After a long Vermont winter we all get a little blue.
We all need to get outside! We need to leave our coats and hats and boots behind. We need to wear sneakers, ride bikes, see some green, roll in the grass, play ball, ride a pony and dig in the garden. Spring fever is a real thing!
I recently visited the kindergartners at Orwell Village School and talked about writing and art, filling your page and adding detail. They must have soaked it all in–like spring sunshine. Today I received this video, made with the help of their wonderful teacher Josh Martin:
I designed two projects to appeal to my range of ages. My 1st group was 1st graders and we started with a direct draw of a hen and chicks with the help of a document camera.
They all drew with pencil, traced with Sharpie and then started coloring with oil pastels.
We passed out regular oil pastels and told them to color roughly-leaving areas of white paper would work to their advantage. Some followed this advice…
Once the chickens were colored it was time to use secret sauce (mineral oil)and magic wands (cotton swabs) to make these drawings into oil paintings.
I counseled using a different cotton swab tip for each color, but just like any other painting technique, if you want to, you can make all the colors blend together and end up with a lovely muddy result! With 2nd grade and older I taught them how to draw a flying, fire breathing dragon. We followed the same process of direct draw, Sharpie outline, pastel drawing, and oil painting.
These are great before and after examples showing how the rough coloring results in the smooth final painting.
I also tried teaching the dragon to a T-Kindergarten class and saw some amazing results.
I love how this little guy attacks his coloring and painting with such purpose and enthusiasm.
Another school year is skipping, ambling, screeching, and wildly cheering to a close. Everyone is restless and eager for release. Erasers are worn to nubs, and so is patience, but, as much as I look forward to summer, I love being in school…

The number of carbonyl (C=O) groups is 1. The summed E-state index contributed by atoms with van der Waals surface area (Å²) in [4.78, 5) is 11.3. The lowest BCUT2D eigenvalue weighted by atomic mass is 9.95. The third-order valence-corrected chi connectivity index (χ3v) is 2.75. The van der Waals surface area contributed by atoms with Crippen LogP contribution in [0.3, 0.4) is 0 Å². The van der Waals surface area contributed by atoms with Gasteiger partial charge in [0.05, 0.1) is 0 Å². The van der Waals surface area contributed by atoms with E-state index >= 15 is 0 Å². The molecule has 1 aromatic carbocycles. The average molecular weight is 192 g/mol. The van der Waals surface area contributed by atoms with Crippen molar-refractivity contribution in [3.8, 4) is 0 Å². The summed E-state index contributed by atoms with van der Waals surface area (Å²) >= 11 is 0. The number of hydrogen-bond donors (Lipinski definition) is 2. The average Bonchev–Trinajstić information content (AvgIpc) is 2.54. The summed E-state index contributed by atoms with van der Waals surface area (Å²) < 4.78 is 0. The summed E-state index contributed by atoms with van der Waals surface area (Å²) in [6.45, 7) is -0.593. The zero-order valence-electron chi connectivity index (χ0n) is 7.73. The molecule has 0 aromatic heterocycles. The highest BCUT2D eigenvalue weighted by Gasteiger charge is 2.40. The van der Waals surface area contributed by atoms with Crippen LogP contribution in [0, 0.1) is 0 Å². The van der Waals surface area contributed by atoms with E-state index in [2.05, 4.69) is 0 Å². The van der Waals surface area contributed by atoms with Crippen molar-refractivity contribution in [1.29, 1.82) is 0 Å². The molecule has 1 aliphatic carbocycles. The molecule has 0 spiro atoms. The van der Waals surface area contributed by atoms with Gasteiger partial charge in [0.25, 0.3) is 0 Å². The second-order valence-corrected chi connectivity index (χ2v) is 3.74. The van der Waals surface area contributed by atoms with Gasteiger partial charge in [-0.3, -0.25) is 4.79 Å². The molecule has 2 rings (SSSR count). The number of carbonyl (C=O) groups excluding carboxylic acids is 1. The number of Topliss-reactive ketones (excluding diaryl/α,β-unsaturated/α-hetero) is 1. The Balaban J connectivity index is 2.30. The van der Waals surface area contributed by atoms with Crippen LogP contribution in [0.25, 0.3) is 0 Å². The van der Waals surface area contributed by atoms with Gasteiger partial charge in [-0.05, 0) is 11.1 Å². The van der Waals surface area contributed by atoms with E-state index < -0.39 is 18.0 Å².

“School” for me might be in Vermont, or California, in Alabama, Texas, Michigan or New Mexico. I’ve been to schools in Utah, Maine, New York and as far away as Tokyo, Japan and New Delhi, India.
I have been to rural schools and urban schools, big and small schools.
I am always excited to arrive
Because now I get to share how I struggled to read, to understand math and to achieve what my 5 year old self really wanted to be–an artist!
When I explain how the words Passion, Practice, Patience, Perseverance and Possession became my 5 Ps, I’m hoping every child can think of their own passion; that activity or special skill that makes work into fun.
More than talking about books, I talk about where stories come from.
My books grow directly out of who I am: a daughter, a sister, a mother, an animal lover, an amateur naturalist, a reader, and, most important– a child at heart.
When we’ve talked about where my stories come from, we make up our own. As I draw animal characters based on their names and ideas, I explain how an illustrator works.
We discuss ideas such as forward momentum, attention to detail, setting, mood, time of day and point of view. They learn to merge text and illustration and how to use the whole page to tell their story.
I arrive early and I leave after all the students have gone. I sign books and pass out bookmarks. I marvel at how the work in school happens every day, even if I just get a one day glimpse. How do teachers muster the energy to come back every day? I need a huge coffee to recover before the ride home, but I always have a good day in your school.
While there, I’m able to do at least one art workshop for children and their families.
Treehouse Museum, in Ogden, Utah, serves children and families by providing interactive, hands-on exhibits and programs focusing on family literacy, children’s literature, the arts, and the humanities. Treehouse seeks to be the magical place where children “Step into a Story.”
One way they do this is with a village of houses from the different countries in which the stories are set. I have been lucky enough to paint some of the children who “live” in the houses.
To thank my friends at Treehouse, I always send a special card. I based this one on the Japanese girl we named Noriko.
In conjunction with the Eleanor D. Wilson Museum of Art at Hollins University, I did an art workshop for 7-12 year olds. The museum show is called Papercuts and there is a piece by Michelle Forsyth called February 4, 1999 that really appealed to me. She made it out of paper, watercolor, gouache, screenprint, felt, beads, pins.
To help my students get the idea of pixelating images into abstract patterns, I reduced the size of this chameleon to see if its essential shape and colors could still be discerned.
I thought it might be fun to try something in her style and medium with children, so we decided to use paper disks and flowers punched from multi colored paint chips, sequins, and pins, pressed into foam core.
Every single piece was different and they were all charming and as intriguing as the original inspiration.